As I mentioned a couple posts ago, this weekend marked the start of our city's annual Oktoberfest celebrations. The opening ceremonies were held in the pouring rain on Friday afternoon, where city officials and Onkel Hans tapped the big keg and started the weeklong party. The crowd was thinner than usual because of the rain and we got completely drenched but it just doesn't feel like Oktoberfest to us unless we go to the keg tapping.
We didn't have tickets for any festhalls on opening night, but we still wanted to mark the start of Oktoberfest with something and so I attempted to veganize the traditional Oktoberfest meal of schnitzel-on-a-bun. Oktoberfest Sausages are the main staple, but my favourite was always the schnitzel.
Schnitzel can be made with a variety of meats; the most popular version at the festhalls here is chicken. It's basically a very thin cutlet of meat that's breaded and fried, when they then serve on a fluffy bun with Oktoberfest mustard and sauerkraut. For the last month I've been contemplating how to make a vegan version.
And then it hit me...Veganomicon's famous chickpea cutlets. Made with chickpeas, wheat gluten and various spices and flavourings, they have a texture that is very chicken-like. So, I baked them like I usually do (just for a little less time) and instead of serving them that way I breaded and fried them for a couple minutes.
Now, I don't condone frying. It's usually completely unnecessary to be so unhealthy however this rule gets excepted for Oktoberfest. Most people say calories don't count at Christmas...but Okt is my version of Christmas and so I fried them to make them extra authentic.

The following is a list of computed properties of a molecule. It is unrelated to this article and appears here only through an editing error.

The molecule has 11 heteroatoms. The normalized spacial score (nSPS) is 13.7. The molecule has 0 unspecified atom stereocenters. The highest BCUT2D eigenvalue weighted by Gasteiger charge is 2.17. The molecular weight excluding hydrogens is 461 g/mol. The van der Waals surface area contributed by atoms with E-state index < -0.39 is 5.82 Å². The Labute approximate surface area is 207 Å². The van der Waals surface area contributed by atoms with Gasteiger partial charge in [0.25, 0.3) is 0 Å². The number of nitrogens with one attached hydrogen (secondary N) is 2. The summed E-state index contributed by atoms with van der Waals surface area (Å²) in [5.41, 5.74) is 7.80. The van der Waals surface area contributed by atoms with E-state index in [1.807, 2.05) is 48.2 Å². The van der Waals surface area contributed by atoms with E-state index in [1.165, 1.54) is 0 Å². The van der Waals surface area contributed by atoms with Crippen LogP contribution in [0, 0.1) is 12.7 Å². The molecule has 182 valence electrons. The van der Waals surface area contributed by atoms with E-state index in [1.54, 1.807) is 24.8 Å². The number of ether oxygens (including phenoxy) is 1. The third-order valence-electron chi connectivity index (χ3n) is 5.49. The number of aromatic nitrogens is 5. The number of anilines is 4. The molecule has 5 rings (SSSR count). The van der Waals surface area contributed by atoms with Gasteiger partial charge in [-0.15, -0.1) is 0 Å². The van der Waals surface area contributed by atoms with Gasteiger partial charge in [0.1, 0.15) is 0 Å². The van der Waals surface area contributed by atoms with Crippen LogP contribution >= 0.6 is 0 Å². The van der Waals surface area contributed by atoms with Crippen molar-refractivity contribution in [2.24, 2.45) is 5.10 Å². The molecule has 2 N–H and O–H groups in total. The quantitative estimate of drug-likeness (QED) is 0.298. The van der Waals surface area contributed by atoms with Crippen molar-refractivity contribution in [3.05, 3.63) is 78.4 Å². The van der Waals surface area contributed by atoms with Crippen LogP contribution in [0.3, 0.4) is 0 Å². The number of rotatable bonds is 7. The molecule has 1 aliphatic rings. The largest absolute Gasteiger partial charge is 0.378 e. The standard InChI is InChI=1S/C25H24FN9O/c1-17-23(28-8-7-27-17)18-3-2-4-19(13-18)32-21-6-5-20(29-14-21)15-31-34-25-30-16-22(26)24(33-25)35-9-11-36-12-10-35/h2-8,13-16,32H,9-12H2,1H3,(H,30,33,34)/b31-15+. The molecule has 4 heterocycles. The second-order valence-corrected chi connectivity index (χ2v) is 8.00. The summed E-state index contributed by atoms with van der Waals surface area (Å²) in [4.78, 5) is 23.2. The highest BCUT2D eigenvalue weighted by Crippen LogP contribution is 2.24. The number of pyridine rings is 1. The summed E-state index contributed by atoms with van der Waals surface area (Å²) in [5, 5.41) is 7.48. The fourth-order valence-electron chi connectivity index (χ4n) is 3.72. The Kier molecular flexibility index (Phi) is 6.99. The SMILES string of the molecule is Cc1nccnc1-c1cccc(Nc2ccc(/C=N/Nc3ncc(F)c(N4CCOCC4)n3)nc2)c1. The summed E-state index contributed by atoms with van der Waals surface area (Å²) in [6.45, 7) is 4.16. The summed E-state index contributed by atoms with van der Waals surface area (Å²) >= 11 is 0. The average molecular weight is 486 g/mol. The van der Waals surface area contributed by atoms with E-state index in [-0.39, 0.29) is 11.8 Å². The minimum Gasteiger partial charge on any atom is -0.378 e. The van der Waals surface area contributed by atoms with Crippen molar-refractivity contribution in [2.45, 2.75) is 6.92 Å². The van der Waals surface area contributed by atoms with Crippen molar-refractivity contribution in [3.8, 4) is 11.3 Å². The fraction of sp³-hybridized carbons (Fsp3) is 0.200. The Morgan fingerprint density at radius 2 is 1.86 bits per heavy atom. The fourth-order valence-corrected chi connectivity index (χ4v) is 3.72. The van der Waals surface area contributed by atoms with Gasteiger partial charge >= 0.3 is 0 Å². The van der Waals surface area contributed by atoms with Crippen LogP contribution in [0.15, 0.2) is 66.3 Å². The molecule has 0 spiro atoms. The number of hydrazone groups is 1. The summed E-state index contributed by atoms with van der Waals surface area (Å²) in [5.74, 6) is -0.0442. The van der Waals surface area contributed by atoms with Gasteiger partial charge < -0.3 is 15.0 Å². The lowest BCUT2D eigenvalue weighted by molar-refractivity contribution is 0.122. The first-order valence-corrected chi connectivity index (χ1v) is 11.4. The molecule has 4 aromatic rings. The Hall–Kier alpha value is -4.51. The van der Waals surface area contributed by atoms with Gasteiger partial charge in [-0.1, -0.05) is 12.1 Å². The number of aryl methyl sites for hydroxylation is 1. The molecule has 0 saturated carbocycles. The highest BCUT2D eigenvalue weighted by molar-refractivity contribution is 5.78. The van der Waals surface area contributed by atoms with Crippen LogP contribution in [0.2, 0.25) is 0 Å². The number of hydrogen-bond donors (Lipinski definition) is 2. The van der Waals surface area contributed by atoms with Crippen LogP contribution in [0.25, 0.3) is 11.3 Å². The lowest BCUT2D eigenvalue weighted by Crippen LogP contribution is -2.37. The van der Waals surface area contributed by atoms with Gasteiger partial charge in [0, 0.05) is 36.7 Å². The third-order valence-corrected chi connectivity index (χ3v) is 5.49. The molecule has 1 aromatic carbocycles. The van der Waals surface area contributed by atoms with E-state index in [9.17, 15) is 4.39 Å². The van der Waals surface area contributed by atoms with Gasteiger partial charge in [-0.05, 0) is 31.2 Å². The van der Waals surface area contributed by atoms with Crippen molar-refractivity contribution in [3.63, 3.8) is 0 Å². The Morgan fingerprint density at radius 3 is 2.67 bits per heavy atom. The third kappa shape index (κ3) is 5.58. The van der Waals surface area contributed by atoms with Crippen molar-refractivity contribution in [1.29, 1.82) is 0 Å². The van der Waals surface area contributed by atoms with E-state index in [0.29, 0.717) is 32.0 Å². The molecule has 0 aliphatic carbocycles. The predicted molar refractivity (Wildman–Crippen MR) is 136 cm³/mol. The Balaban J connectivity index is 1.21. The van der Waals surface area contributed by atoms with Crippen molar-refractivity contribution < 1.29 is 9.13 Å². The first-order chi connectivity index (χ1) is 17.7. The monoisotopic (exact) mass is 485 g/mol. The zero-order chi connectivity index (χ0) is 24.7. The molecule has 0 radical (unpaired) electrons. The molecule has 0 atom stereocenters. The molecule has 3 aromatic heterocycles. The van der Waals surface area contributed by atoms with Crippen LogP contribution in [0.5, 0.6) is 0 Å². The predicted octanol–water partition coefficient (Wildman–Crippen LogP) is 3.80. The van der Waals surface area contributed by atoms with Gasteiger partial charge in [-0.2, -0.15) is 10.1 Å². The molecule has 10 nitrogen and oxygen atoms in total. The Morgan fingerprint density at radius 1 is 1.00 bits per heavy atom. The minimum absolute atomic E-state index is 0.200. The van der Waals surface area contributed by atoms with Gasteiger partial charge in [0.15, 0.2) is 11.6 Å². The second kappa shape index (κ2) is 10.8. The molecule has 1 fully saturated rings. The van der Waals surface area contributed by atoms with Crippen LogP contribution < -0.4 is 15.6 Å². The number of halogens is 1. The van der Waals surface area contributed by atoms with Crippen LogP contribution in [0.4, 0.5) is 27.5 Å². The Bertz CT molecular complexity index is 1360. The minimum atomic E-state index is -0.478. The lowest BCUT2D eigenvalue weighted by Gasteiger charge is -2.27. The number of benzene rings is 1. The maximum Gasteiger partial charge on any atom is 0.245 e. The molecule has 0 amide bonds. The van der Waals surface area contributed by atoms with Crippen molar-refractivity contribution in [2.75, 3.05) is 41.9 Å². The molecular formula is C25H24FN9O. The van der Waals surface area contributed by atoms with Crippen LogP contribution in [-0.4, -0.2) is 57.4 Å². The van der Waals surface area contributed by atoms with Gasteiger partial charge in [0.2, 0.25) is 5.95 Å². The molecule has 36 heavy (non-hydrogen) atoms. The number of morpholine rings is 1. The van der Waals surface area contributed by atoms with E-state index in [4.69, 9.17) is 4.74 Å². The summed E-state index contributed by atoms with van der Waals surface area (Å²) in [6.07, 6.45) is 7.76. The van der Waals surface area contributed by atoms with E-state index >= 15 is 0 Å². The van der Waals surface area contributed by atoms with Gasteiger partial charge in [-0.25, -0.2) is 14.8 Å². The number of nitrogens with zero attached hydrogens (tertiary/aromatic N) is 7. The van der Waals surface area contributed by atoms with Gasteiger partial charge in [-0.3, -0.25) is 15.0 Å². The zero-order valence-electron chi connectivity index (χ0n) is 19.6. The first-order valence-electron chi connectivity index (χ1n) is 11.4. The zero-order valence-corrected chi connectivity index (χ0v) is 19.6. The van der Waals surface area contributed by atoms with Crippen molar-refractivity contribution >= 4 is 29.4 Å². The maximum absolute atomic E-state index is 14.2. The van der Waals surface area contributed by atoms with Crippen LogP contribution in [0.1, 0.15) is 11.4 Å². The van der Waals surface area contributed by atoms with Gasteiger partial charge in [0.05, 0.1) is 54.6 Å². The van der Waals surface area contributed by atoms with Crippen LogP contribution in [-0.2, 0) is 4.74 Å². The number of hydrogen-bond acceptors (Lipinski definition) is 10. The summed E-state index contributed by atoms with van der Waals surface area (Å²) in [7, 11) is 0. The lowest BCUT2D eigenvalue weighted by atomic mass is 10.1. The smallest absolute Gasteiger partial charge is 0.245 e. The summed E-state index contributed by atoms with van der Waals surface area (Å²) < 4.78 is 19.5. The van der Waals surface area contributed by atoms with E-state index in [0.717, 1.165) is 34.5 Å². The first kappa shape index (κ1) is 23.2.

After I had already baked them it occurred to me that I should have fried them first and then baked them to ensure they were baked through. The breadcrumbs would have stuck more easily if I had fried them first, as the dough is far more moist than the baked cutlets - I know this for next time!
To bread schnitzel you typically dip the cutlets in flour, egg and then breadcrumbs. I used arrowroot mixed in with a bit of rice milk and skipped the flour. Admittedly, without the egg the breadcrumbs had trouble sticking once the cutlets were frying in oil and so I am going to hone this process and see what I can come up with to solve this pickle...but honestly, I think frying them first will make a world of difference in this department.
Regardless of some of the breadcrumbs jumping ship, this chickpea schnitzel was amazing. AMAZING. Makes me wish that frying wasn't such a terrible means of cooking. What a wonderful world it would be if frying was the healthiest way to cook! Sigh.
Nostalgic eating is a huge thing for some vegans, including me. It's not so much the food we eat and whether or not we like it, it's what we associate it with. I think that is one of the reasons vegan struggle with holidays so much...food becomes part of the tradition and by changing your diet you also have to change how you participate in traditions. I think this scares a lot of people away from veganism; however, it is possible to combat. There are ways to connect with your past; you just have to get a bit creative. And after a couple of years, veganism becomes part of the tradition and it will feel like you have been eating that tofurky, that schnitzel, that tofu pumpkin pie your whole life.
Us, on the dance floor of the big tent at Concordia Club, in our pin-covered hats, celebrating a really awesome time of year.